The National Security Agency (NSA) is working on an information assurance (IA) roadmap for the Department of Defense's Global Information Grid (GIG) effort, with the protection of information throughout the entire grid being an overarching priority. Basic elements of the IA roadmap include the maintenance of availability in an end-to-end encrypted "black core" environment that cannot be forged or spoofed; identity and privilege management; dynamic access enforcement; identity- and privilege-based mediation of access between and among people, objects, and machines; assured information sharing; and foundational security management infrastructure. It is the responsibility of the NSA to specify information security standards and architectures for national security systems outlined in the GIG roadmap. The challenge is to shield the enterprise by providing the appropriate level of IA in the face of inconsistent levels of trust of users, IT components, and sensitivity of information and services. NSA IA director Daniel Wolf says the GIG's assured information sharing portion requires the Risk Adaptive Access Control model, which ensures that data can only be accessed by the right people by studying the user's identity, the user's location, and the data itself to assess what information can be accessed at that point in time. "It means there will be much more emphasis in determining the identity of the person logging on to his or her computer, establishing their credentials and what kind of restrictions, if any, they have in accessing the data," Wolf says. A key part of the IA roadmap is assurance that security is designed into networks at the outset, and the NSA has forged alliances with the DoD, Homeland Security, industry, and academia to advance and strengthen adherence to GIG principles in those various sectors. "It becomes very important that...we have a common set of high principles in terms of IA policies and architectures," Wolf concludes.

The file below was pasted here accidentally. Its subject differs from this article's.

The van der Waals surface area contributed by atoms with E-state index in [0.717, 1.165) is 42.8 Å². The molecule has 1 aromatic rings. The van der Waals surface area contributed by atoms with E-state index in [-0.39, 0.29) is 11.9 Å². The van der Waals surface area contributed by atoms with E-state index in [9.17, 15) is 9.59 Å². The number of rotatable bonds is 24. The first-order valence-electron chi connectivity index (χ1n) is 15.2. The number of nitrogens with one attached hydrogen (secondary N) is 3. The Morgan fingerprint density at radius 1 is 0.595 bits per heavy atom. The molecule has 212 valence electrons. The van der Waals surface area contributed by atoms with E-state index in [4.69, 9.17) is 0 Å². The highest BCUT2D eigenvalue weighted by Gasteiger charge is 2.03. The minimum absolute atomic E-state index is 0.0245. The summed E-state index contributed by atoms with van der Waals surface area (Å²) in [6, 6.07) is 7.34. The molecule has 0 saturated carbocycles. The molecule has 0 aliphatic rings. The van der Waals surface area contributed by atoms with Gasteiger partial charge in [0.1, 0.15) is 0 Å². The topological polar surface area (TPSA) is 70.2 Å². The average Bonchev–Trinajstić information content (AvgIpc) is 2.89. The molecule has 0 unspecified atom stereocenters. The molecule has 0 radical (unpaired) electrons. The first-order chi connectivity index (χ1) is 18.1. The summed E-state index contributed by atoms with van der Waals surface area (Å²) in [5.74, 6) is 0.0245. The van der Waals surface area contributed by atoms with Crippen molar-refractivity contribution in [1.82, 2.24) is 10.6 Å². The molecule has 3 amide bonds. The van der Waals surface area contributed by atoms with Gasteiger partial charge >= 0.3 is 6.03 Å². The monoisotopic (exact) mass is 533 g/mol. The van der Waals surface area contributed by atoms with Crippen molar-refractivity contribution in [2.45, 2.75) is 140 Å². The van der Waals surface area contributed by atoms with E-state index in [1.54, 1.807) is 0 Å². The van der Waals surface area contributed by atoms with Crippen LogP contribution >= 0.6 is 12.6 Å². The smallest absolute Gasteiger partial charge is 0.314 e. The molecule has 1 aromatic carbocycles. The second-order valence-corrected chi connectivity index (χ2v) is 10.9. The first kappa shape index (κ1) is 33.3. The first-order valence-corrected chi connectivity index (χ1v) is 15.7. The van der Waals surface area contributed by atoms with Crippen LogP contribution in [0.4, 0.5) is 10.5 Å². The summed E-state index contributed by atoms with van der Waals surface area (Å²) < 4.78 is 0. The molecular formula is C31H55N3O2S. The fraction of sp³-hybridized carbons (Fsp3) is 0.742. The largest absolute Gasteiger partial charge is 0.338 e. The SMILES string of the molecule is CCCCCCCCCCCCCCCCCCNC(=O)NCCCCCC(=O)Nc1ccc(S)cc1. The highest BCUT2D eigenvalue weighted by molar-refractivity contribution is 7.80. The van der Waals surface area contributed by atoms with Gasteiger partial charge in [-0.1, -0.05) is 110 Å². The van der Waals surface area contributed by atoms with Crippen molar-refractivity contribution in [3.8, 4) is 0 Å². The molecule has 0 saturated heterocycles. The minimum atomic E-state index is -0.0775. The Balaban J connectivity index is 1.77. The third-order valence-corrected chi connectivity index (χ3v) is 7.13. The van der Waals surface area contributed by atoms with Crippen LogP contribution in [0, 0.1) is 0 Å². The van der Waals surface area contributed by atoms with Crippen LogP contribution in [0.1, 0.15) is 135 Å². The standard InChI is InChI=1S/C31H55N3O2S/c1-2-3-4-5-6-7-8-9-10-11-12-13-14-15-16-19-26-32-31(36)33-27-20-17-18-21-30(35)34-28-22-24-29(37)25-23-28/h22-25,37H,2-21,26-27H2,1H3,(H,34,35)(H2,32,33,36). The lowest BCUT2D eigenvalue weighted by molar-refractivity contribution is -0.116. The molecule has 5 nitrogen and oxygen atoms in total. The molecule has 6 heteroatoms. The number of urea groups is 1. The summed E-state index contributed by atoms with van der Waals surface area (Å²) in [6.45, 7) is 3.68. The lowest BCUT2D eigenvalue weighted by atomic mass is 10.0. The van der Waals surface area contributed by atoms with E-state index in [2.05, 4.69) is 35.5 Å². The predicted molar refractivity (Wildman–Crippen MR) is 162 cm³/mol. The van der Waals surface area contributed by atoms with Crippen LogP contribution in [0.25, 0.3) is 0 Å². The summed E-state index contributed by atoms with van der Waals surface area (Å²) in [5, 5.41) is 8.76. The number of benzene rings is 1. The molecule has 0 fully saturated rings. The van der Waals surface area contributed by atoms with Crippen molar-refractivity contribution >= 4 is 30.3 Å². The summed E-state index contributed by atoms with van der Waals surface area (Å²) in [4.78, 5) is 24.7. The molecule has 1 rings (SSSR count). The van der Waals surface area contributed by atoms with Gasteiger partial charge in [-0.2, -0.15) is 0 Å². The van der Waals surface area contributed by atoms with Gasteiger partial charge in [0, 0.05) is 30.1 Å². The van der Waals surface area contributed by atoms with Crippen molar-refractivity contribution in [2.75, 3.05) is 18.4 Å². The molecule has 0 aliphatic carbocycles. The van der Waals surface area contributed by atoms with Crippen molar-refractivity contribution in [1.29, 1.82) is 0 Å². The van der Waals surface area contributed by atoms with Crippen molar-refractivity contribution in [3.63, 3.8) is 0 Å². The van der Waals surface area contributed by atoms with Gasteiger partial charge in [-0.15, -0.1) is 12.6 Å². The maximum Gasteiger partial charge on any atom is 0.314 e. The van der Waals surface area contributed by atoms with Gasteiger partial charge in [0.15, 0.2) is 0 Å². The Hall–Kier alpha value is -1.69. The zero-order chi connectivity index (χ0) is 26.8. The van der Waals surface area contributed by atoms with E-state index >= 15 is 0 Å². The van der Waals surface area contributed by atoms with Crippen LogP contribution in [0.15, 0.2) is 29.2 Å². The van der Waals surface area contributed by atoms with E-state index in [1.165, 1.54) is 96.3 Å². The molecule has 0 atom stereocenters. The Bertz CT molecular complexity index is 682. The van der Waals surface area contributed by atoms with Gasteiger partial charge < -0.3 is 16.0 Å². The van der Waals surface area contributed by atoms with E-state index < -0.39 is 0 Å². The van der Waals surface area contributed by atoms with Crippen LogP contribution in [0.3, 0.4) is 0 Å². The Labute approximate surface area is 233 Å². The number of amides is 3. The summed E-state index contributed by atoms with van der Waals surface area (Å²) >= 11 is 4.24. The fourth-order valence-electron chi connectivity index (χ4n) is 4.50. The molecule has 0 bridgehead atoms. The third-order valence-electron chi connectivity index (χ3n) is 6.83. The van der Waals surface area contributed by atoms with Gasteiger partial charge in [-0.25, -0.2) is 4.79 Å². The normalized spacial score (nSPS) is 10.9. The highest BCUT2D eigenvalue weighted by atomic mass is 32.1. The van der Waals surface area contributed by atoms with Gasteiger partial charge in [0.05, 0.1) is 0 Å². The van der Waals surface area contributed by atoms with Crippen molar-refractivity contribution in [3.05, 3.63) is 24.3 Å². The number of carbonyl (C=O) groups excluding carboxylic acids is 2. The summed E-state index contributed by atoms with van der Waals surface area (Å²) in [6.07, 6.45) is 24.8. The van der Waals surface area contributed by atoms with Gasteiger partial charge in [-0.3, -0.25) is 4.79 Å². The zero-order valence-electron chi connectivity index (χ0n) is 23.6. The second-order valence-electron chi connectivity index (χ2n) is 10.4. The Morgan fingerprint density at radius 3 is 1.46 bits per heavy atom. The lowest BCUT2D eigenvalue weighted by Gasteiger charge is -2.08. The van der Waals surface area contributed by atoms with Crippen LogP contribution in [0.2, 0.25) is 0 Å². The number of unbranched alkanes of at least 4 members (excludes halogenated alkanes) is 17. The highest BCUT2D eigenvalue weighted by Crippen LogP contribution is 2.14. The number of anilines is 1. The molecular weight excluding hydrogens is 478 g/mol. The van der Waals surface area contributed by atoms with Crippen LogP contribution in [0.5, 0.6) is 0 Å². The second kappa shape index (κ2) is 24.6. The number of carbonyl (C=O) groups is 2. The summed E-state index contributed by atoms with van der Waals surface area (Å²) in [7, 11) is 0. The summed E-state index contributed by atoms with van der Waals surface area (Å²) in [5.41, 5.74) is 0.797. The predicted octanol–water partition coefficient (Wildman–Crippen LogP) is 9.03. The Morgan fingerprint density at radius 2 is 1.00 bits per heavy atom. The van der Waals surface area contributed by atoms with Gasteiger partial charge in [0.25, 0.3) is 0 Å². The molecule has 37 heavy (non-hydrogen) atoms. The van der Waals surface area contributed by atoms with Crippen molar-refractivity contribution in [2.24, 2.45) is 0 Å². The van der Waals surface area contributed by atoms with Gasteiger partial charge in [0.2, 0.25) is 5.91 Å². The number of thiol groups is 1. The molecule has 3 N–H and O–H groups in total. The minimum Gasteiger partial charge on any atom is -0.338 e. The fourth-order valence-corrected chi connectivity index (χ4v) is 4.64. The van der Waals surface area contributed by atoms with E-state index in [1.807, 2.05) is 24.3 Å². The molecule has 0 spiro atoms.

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  • "Professor Develops Software to Help Grade Essays"